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Education & Information

School districts are transforming buses into wifi hotspots for students without internet

School districts are transforming buses into wifi hotspots for students without internet
Photo by Jose Alonso on Unsplash

If you see school buses parked around your city and get confused because schools are closed, no worries. It's likely that those buses are pumping out wifi for students who otherwise struggle for internet access.

With schools shut down across the country, school districts have had to scramble to figure out how to provide online schooling quickly. That's no simple task, and the transition has been a rocky one for administrators, teachers, parents, and kids. For families without the technology that enables that transition, it's been even harder.


Since online learning is the only way students can stay connected to schools and teachers, internet is a vital service. But despite the ubiquity of internet providers, not all families can afford internet. Even in places where internet providers are offering free wifi to families who can't afford it, some still can't afford the hardware—modems, routers—that enable them to take advantage of it.

School districts across the nation are addressing part of this issue by transforming their now-empty school buses into mobile wifi hotspots to bring online access to students. School bus hotspots fill a gap for families that aren't able to get wifi in their homes, for whatever reason. And though the idea isn't new—some districts have been using wifi-enabled buses as hotspots for years—it is becoming widespread during the pandemic.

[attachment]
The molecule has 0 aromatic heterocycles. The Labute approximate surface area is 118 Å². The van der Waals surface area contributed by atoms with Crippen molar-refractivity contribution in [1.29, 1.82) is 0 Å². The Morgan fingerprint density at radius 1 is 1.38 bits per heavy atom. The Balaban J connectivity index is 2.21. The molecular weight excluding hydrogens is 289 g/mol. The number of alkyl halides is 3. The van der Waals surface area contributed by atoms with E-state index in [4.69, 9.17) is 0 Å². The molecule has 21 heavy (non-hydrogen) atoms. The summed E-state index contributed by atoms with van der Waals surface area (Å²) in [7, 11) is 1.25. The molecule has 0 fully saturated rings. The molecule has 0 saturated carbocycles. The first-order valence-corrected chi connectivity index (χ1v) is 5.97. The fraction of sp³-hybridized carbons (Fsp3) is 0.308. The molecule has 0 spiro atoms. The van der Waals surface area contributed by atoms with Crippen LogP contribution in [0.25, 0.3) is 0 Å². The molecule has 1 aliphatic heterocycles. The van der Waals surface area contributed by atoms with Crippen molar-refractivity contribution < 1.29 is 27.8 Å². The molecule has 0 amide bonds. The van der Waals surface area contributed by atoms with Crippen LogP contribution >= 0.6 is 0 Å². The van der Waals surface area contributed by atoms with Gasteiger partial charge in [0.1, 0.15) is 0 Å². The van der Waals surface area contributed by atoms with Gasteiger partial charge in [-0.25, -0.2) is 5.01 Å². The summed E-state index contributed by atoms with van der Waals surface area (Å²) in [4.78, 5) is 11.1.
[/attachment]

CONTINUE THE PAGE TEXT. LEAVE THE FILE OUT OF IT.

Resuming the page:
In Montgomery, Alabama, 11 wifi-enabled buses already have rolled out, six more will go out today, and more will come next week. Montgomery Mayor Steven Reed told WSFA News why the buses are important.

"Because we understand there's a digital divide," he said. "And the coronavirus pandemic that we're into right now has only heightened the chasm that exists between those who can access high-speed internet service and those who can't."

"The idea is that any parent, any child in any neighborhood where they see that yellow school bus, they can access the WiFi hotspot," said MPS Superintendent Dr. Ann Roy Moore. "They don't have to be right down the street from their home. If they're at home, it's fine, but if they're at their grandma's house and there's a bus down the road, they can also access from that location."

The largest school district in Austin, Texas has deployed more than 100 wifi buses around the city through a $600,000 grant from Kajeet, an education technology provider.

"As we prepare for the possibility of extended school closures, we know that an Internet connection is a lifeline and a learning link for our students," Kevin Schwartz, chief technology officer for Austin ISD, said in a news release.

"Austin ISD will be deploying many of our 500+ Kajeet Wi-Fi/Internet enabled school buses to locations around our school district so that students can connect using our district Chromebooks."

The buses do have some limitations, however. The buses in Austin broadcast about 300 feet, so some students may have to go outside of their homes to catch a signal. They are not allowed to board the bus, so inclement weather can make accessing the wifi tricky for some, but it's definitely better than nothing.

One thing the COVID-19 pandemic has succeeded in doing is shining a spotlight on existing inequities in our country. School districts in low-income areas that already struggle with funding suddenly have to figure out how to provide computers and internet to students, while many wealthier districts already had laptops or tablets for every student. Thankfully, donors and organizations are stepping up to assist, but addressing the economic inequality underlying the problem will need longer-lasting institutional solutions.

In the meantime, wifi buses are an innovative temporary stopgap for families who can't access the internet otherwise.

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